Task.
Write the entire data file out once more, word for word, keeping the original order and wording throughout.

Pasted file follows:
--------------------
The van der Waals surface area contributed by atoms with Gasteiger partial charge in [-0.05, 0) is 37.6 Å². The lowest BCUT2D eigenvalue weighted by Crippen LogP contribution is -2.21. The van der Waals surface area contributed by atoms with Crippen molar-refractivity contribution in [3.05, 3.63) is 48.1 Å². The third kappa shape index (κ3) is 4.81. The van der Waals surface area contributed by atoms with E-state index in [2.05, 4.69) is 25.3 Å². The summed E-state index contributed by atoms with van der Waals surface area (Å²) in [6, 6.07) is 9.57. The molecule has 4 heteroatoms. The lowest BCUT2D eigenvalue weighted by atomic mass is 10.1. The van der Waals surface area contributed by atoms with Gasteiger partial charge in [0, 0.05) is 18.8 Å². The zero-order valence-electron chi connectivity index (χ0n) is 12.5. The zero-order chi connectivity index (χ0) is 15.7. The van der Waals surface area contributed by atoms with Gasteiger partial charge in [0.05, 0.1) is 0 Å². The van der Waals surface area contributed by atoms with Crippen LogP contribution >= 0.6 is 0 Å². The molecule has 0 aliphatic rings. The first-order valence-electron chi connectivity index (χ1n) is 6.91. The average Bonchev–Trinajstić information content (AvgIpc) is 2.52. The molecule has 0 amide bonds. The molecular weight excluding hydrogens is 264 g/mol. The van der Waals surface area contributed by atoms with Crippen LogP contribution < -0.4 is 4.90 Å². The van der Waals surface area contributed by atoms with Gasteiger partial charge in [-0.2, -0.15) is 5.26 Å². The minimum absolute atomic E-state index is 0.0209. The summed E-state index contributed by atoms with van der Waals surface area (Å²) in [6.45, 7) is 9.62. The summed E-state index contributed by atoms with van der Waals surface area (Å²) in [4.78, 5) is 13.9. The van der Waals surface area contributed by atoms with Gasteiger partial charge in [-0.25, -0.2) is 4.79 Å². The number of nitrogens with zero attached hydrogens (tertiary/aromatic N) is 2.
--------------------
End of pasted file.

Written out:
The van der Waals surface area contributed by atoms with Gasteiger partial charge in [-0.05, 0) is 37.6 Å². The lowest BCUT2D eigenvalue weighted by Crippen LogP contribution is -2.21. The van der Waals surface area contributed by atoms with Crippen molar-refractivity contribution in [3.05, 3.63) is 48.1 Å². The third kappa shape index (κ3) is 4.81. The van der Waals surface area contributed by atoms with E-state index in [2.05, 4.69) is 25.3 Å². The summed E-state index contributed by atoms with van der Waals surface area (Å²) in [6, 6.07) is 9.57. The molecule has 4 heteroatoms. The lowest BCUT2D eigenvalue weighted by atomic mass is 10.1. The van der Waals surface area contributed by atoms with Gasteiger partial charge in [0, 0.05) is 18.8 Å². The zero-order valence-electron chi connectivity index (χ0n) is 12.5. The zero-order chi connectivity index (χ0) is 15.7. The van der Waals surface area contributed by atoms with Gasteiger partial charge in [0.05, 0.1) is 0 Å². The van der Waals surface area contributed by atoms with Crippen LogP contribution >= 0.6 is 0 Å². The molecule has 0 aliphatic rings. The first-order valence-electron chi connectivity index (χ1n) is 6.91. The average Bonchev–Trinajstić information content (AvgIpc) is 2.52. The molecule has 0 amide bonds. The molecular weight excluding hydrogens is 264 g/mol. The van der Waals surface area contributed by atoms with Crippen LogP contribution < -0.4 is 4.90 Å². The van der Waals surface area contributed by atoms with Gasteiger partial charge in [-0.2, -0.15) is 5.26 Å². The minimum absolute atomic E-state index is 0.0209. The summed E-state index contributed by atoms with van der Waals surface area (Å²) in [6.45, 7) is 9.62. The summed E-state index contributed by atoms with van der Waals surface area (Å²) in [4.78, 5) is 13.9. The van der Waals surface area contributed by atoms with Gasteiger partial charge in [-0.25, -0.2) is 4.79 Å². The number of nitrogens with zero attached hydrogens (tertiary/aromatic N) is 2.